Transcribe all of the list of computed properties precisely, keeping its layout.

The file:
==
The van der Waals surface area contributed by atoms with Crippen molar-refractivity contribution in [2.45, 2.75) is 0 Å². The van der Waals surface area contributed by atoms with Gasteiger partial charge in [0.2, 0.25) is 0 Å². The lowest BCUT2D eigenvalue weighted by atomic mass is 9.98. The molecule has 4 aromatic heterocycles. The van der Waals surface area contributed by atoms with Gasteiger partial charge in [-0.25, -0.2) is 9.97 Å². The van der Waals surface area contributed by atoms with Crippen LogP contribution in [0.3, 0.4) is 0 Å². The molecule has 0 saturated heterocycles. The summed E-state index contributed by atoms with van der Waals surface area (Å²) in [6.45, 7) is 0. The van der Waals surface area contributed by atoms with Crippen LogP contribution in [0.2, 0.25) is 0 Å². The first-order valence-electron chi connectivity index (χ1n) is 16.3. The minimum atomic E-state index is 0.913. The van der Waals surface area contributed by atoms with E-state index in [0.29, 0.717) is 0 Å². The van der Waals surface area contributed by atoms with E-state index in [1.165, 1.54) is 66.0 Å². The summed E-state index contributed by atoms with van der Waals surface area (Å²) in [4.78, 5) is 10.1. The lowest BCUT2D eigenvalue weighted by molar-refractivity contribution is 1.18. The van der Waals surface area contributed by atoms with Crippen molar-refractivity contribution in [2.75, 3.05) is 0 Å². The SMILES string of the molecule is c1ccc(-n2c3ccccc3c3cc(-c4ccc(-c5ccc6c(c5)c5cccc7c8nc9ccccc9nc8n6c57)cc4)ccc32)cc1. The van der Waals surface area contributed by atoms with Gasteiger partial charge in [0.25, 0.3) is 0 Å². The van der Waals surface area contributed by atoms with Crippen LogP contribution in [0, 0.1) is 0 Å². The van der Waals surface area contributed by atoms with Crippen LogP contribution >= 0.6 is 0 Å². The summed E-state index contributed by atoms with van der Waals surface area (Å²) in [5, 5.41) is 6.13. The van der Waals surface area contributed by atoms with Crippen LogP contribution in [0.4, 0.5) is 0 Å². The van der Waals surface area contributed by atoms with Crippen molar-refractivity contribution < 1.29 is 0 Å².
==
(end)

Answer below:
The van der Waals surface area contributed by atoms with Crippen molar-refractivity contribution in [2.45, 2.75) is 0 Å². The van der Waals surface area contributed by atoms with Gasteiger partial charge in [0.2, 0.25) is 0 Å². The lowest BCUT2D eigenvalue weighted by atomic mass is 9.98. The molecule has 4 aromatic heterocycles. The van der Waals surface area contributed by atoms with Gasteiger partial charge in [-0.25, -0.2) is 9.97 Å². The van der Waals surface area contributed by atoms with Crippen LogP contribution in [0.3, 0.4) is 0 Å². The molecule has 0 saturated heterocycles. The summed E-state index contributed by atoms with van der Waals surface area (Å²) in [6.45, 7) is 0. The van der Waals surface area contributed by atoms with Crippen LogP contribution in [0.2, 0.25) is 0 Å². The first-order valence-electron chi connectivity index (χ1n) is 16.3. The minimum atomic E-state index is 0.913. The van der Waals surface area contributed by atoms with E-state index in [0.29, 0.717) is 0 Å². The van der Waals surface area contributed by atoms with E-state index in [1.165, 1.54) is 66.0 Å². The summed E-state index contributed by atoms with van der Waals surface area (Å²) in [4.78, 5) is 10.1. The lowest BCUT2D eigenvalue weighted by molar-refractivity contribution is 1.18. The van der Waals surface area contributed by atoms with Crippen molar-refractivity contribution in [2.75, 3.05) is 0 Å². The SMILES string of the molecule is c1ccc(-n2c3ccccc3c3cc(-c4ccc(-c5ccc6c(c5)c5cccc7c8nc9ccccc9nc8n6c57)cc4)ccc32)cc1. The van der Waals surface area contributed by atoms with Gasteiger partial charge in [0.25, 0.3) is 0 Å². The van der Waals surface area contributed by atoms with Crippen LogP contribution in [0, 0.1) is 0 Å². The van der Waals surface area contributed by atoms with Crippen LogP contribution >= 0.6 is 0 Å². The summed E-state index contributed by atoms with van der Waals surface area (Å²) in [5, 5.41) is 6.13. The van der Waals surface area contributed by atoms with Crippen LogP contribution in [0.4, 0.5) is 0 Å². The van der Waals surface area contributed by atoms with Crippen molar-refractivity contribution < 1.29 is 0 Å².